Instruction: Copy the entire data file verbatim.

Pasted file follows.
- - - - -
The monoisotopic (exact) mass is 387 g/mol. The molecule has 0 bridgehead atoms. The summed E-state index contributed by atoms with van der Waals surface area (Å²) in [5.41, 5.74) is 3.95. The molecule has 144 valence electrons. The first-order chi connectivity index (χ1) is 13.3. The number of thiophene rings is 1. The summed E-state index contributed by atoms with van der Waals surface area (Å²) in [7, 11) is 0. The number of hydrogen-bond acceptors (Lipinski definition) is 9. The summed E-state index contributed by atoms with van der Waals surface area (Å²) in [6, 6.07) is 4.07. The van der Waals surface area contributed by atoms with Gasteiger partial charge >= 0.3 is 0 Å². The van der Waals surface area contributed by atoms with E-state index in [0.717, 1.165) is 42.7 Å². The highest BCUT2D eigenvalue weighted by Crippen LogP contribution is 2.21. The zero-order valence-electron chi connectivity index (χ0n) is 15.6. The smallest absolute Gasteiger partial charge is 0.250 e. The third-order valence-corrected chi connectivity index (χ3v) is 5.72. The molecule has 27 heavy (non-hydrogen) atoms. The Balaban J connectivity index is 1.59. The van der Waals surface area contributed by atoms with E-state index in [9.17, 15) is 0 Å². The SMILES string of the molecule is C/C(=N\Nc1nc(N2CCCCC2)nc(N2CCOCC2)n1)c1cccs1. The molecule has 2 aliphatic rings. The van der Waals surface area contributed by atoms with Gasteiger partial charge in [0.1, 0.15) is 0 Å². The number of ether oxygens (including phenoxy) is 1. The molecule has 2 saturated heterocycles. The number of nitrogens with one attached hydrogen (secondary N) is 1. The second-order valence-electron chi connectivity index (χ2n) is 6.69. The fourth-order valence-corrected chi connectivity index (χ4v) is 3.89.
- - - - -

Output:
The monoisotopic (exact) mass is 387 g/mol. The molecule has 0 bridgehead atoms. The summed E-state index contributed by atoms with van der Waals surface area (Å²) in [5.41, 5.74) is 3.95. The molecule has 144 valence electrons. The first-order chi connectivity index (χ1) is 13.3. The number of thiophene rings is 1. The summed E-state index contributed by atoms with van der Waals surface area (Å²) in [7, 11) is 0. The number of hydrogen-bond acceptors (Lipinski definition) is 9. The summed E-state index contributed by atoms with van der Waals surface area (Å²) in [6, 6.07) is 4.07. The van der Waals surface area contributed by atoms with Gasteiger partial charge >= 0.3 is 0 Å². The van der Waals surface area contributed by atoms with E-state index in [0.717, 1.165) is 42.7 Å². The highest BCUT2D eigenvalue weighted by Crippen LogP contribution is 2.21. The zero-order valence-electron chi connectivity index (χ0n) is 15.6. The smallest absolute Gasteiger partial charge is 0.250 e. The third-order valence-corrected chi connectivity index (χ3v) is 5.72. The molecule has 27 heavy (non-hydrogen) atoms. The Balaban J connectivity index is 1.59. The van der Waals surface area contributed by atoms with E-state index in [9.17, 15) is 0 Å². The SMILES string of the molecule is C/C(=N\Nc1nc(N2CCCCC2)nc(N2CCOCC2)n1)c1cccs1. The molecule has 2 aliphatic rings. The van der Waals surface area contributed by atoms with Gasteiger partial charge in [0.1, 0.15) is 0 Å². The number of ether oxygens (including phenoxy) is 1. The molecule has 2 saturated heterocycles. The number of nitrogens with one attached hydrogen (secondary N) is 1. The second-order valence-electron chi connectivity index (χ2n) is 6.69. The fourth-order valence-corrected chi connectivity index (χ4v) is 3.89.